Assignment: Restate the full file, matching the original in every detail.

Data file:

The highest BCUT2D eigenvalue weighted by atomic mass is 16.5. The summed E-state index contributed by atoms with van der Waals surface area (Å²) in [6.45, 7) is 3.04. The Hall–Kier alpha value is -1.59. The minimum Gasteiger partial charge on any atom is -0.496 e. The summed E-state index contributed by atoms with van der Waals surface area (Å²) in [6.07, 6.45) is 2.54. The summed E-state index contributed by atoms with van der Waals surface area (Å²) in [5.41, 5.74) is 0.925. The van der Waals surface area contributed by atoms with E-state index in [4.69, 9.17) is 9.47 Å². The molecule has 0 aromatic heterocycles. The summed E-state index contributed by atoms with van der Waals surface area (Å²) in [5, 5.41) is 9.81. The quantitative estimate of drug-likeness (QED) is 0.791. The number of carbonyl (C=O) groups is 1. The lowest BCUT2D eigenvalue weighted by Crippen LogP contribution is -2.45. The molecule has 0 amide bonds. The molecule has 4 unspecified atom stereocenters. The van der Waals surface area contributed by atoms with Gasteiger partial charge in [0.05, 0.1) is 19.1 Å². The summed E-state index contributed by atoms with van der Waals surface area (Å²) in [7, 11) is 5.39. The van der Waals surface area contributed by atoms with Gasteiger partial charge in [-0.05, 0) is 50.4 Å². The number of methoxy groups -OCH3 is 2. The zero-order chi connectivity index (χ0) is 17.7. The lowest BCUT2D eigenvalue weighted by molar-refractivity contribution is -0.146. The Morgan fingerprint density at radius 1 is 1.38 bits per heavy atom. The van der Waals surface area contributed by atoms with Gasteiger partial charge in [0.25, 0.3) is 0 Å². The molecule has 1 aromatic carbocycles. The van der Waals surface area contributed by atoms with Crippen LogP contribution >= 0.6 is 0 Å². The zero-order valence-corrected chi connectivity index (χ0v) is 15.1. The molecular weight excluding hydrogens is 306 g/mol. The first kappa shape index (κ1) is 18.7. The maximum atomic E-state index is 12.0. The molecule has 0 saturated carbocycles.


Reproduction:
The highest BCUT2D eigenvalue weighted by atomic mass is 16.5. The summed E-state index contributed by atoms with van der Waals surface area (Å²) in [6.45, 7) is 3.04. The Hall–Kier alpha value is -1.59. The minimum Gasteiger partial charge on any atom is -0.496 e. The summed E-state index contributed by atoms with van der Waals surface area (Å²) in [6.07, 6.45) is 2.54. The summed E-state index contributed by atoms with van der Waals surface area (Å²) in [5.41, 5.74) is 0.925. The van der Waals surface area contributed by atoms with E-state index in [4.69, 9.17) is 9.47 Å². The molecule has 0 aromatic heterocycles. The summed E-state index contributed by atoms with van der Waals surface area (Å²) in [5, 5.41) is 9.81. The quantitative estimate of drug-likeness (QED) is 0.791. The number of carbonyl (C=O) groups is 1. The lowest BCUT2D eigenvalue weighted by Crippen LogP contribution is -2.45. The molecule has 0 amide bonds. The molecule has 4 unspecified atom stereocenters. The van der Waals surface area contributed by atoms with Gasteiger partial charge in [0.05, 0.1) is 19.1 Å². The summed E-state index contributed by atoms with van der Waals surface area (Å²) in [7, 11) is 5.39. The van der Waals surface area contributed by atoms with Gasteiger partial charge in [-0.05, 0) is 50.4 Å². The number of methoxy groups -OCH3 is 2. The zero-order chi connectivity index (χ0) is 17.7. The lowest BCUT2D eigenvalue weighted by molar-refractivity contribution is -0.146. The Morgan fingerprint density at radius 1 is 1.38 bits per heavy atom. The van der Waals surface area contributed by atoms with Gasteiger partial charge in [0.25, 0.3) is 0 Å². The molecule has 1 aromatic carbocycles. The van der Waals surface area contributed by atoms with Crippen LogP contribution >= 0.6 is 0 Å². The zero-order valence-corrected chi connectivity index (χ0v) is 15.1. The molecular weight excluding hydrogens is 306 g/mol. The first kappa shape index (κ1) is 18.7. The maximum atomic E-state index is 12.0. The molecule has 0 saturated carbocycles.